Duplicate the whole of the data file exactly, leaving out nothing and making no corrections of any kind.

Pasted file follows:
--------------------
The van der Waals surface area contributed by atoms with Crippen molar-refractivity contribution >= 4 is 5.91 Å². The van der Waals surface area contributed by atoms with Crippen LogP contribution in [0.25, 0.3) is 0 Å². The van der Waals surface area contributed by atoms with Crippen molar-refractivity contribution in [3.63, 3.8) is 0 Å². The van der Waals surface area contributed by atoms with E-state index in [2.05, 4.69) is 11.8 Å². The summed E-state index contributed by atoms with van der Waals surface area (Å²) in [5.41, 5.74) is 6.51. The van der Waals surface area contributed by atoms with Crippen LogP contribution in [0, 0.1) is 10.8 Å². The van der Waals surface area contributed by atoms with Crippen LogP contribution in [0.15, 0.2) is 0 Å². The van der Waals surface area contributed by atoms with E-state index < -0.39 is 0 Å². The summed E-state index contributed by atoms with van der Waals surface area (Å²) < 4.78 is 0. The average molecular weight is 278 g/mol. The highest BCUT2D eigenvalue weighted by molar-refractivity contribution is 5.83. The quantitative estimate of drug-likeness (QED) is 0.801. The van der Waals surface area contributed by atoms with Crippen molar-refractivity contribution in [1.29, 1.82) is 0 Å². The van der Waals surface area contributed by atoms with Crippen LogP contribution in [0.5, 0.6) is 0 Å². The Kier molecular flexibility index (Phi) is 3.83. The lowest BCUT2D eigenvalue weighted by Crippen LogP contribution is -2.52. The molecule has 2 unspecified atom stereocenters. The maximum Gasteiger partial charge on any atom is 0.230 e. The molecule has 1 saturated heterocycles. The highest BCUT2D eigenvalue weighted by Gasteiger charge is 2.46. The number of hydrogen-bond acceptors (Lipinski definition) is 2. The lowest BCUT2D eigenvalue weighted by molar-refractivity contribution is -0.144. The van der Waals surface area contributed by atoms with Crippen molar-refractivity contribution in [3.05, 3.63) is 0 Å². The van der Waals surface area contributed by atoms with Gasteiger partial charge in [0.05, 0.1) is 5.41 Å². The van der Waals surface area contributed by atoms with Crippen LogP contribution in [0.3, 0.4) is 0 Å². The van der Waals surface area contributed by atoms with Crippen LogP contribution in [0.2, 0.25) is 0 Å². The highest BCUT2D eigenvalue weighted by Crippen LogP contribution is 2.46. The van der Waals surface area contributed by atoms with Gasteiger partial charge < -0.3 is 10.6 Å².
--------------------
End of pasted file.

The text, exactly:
The van der Waals surface area contributed by atoms with Crippen molar-refractivity contribution >= 4 is 5.91 Å². The van der Waals surface area contributed by atoms with Crippen LogP contribution in [0.25, 0.3) is 0 Å². The van der Waals surface area contributed by atoms with Crippen molar-refractivity contribution in [3.63, 3.8) is 0 Å². The van der Waals surface area contributed by atoms with E-state index in [2.05, 4.69) is 11.8 Å². The summed E-state index contributed by atoms with van der Waals surface area (Å²) in [5.41, 5.74) is 6.51. The van der Waals surface area contributed by atoms with Crippen LogP contribution in [0, 0.1) is 10.8 Å². The van der Waals surface area contributed by atoms with Crippen LogP contribution in [0.15, 0.2) is 0 Å². The van der Waals surface area contributed by atoms with E-state index < -0.39 is 0 Å². The summed E-state index contributed by atoms with van der Waals surface area (Å²) < 4.78 is 0. The average molecular weight is 278 g/mol. The highest BCUT2D eigenvalue weighted by molar-refractivity contribution is 5.83. The quantitative estimate of drug-likeness (QED) is 0.801. The van der Waals surface area contributed by atoms with Crippen molar-refractivity contribution in [1.29, 1.82) is 0 Å². The van der Waals surface area contributed by atoms with Crippen LogP contribution in [0.5, 0.6) is 0 Å². The Kier molecular flexibility index (Phi) is 3.83. The lowest BCUT2D eigenvalue weighted by Crippen LogP contribution is -2.52. The molecule has 2 unspecified atom stereocenters. The maximum Gasteiger partial charge on any atom is 0.230 e. The molecule has 1 saturated heterocycles. The highest BCUT2D eigenvalue weighted by Gasteiger charge is 2.46. The number of hydrogen-bond acceptors (Lipinski definition) is 2. The lowest BCUT2D eigenvalue weighted by molar-refractivity contribution is -0.144. The van der Waals surface area contributed by atoms with Crippen molar-refractivity contribution in [3.05, 3.63) is 0 Å². The van der Waals surface area contributed by atoms with Gasteiger partial charge in [0.05, 0.1) is 5.41 Å². The van der Waals surface area contributed by atoms with Crippen LogP contribution in [0.3, 0.4) is 0 Å². The van der Waals surface area contributed by atoms with Crippen LogP contribution in [0.2, 0.25) is 0 Å². The highest BCUT2D eigenvalue weighted by Crippen LogP contribution is 2.46. The van der Waals surface area contributed by atoms with Gasteiger partial charge < -0.3 is 10.6 Å².